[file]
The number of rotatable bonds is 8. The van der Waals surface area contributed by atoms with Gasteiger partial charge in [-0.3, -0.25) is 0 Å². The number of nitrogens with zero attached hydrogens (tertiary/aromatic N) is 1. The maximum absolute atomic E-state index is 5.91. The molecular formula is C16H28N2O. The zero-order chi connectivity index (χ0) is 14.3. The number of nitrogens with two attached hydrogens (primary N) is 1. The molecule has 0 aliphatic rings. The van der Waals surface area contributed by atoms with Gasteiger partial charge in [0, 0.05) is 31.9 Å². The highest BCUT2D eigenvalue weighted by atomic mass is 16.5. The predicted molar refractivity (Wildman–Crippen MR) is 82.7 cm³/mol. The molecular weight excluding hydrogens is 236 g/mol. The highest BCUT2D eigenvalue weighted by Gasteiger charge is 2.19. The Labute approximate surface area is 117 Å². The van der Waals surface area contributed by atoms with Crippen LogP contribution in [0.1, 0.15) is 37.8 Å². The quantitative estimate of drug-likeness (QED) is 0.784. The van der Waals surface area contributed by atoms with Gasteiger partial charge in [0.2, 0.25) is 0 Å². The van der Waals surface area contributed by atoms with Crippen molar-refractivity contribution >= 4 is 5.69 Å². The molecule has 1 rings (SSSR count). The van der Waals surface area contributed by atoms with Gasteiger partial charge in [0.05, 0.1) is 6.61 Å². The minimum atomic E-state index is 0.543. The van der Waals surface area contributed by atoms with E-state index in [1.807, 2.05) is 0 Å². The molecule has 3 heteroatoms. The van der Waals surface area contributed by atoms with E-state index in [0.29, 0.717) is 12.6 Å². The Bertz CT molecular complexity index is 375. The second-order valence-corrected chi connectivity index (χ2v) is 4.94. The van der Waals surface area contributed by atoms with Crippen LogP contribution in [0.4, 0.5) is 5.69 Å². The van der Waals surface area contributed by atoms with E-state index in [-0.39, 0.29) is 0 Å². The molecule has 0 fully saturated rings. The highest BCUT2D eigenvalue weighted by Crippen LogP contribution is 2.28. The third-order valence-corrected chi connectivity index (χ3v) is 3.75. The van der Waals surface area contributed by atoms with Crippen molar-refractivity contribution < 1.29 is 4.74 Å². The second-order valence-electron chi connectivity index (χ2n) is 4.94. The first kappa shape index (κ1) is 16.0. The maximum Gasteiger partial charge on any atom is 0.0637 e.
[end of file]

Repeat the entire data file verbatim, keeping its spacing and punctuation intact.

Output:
The number of rotatable bonds is 8. The van der Waals surface area contributed by atoms with Gasteiger partial charge in [-0.3, -0.25) is 0 Å². The number of nitrogens with zero attached hydrogens (tertiary/aromatic N) is 1. The maximum absolute atomic E-state index is 5.91. The molecular formula is C16H28N2O. The zero-order chi connectivity index (χ0) is 14.3. The number of nitrogens with two attached hydrogens (primary N) is 1. The molecule has 0 aliphatic rings. The van der Waals surface area contributed by atoms with Gasteiger partial charge in [0, 0.05) is 31.9 Å². The highest BCUT2D eigenvalue weighted by atomic mass is 16.5. The predicted molar refractivity (Wildman–Crippen MR) is 82.7 cm³/mol. The molecular weight excluding hydrogens is 236 g/mol. The highest BCUT2D eigenvalue weighted by Gasteiger charge is 2.19. The Labute approximate surface area is 117 Å². The van der Waals surface area contributed by atoms with Crippen LogP contribution in [0.1, 0.15) is 37.8 Å². The quantitative estimate of drug-likeness (QED) is 0.784. The van der Waals surface area contributed by atoms with Gasteiger partial charge in [0.2, 0.25) is 0 Å². The van der Waals surface area contributed by atoms with Crippen molar-refractivity contribution >= 4 is 5.69 Å². The molecule has 1 rings (SSSR count). The van der Waals surface area contributed by atoms with Gasteiger partial charge in [0.05, 0.1) is 6.61 Å². The minimum atomic E-state index is 0.543. The van der Waals surface area contributed by atoms with E-state index in [1.807, 2.05) is 0 Å². The molecule has 3 heteroatoms. The van der Waals surface area contributed by atoms with E-state index in [0.29, 0.717) is 12.6 Å². The Bertz CT molecular complexity index is 375. The second-order valence-corrected chi connectivity index (χ2v) is 4.94. The van der Waals surface area contributed by atoms with Crippen LogP contribution in [0.4, 0.5) is 5.69 Å². The van der Waals surface area contributed by atoms with E-state index in [-0.39, 0.29) is 0 Å². The molecule has 0 fully saturated rings. The highest BCUT2D eigenvalue weighted by Crippen LogP contribution is 2.28. The third-order valence-corrected chi connectivity index (χ3v) is 3.75. The van der Waals surface area contributed by atoms with Crippen molar-refractivity contribution < 1.29 is 4.74 Å². The second-order valence-electron chi connectivity index (χ2n) is 4.94. The first kappa shape index (κ1) is 16.0. The maximum Gasteiger partial charge on any atom is 0.0637 e.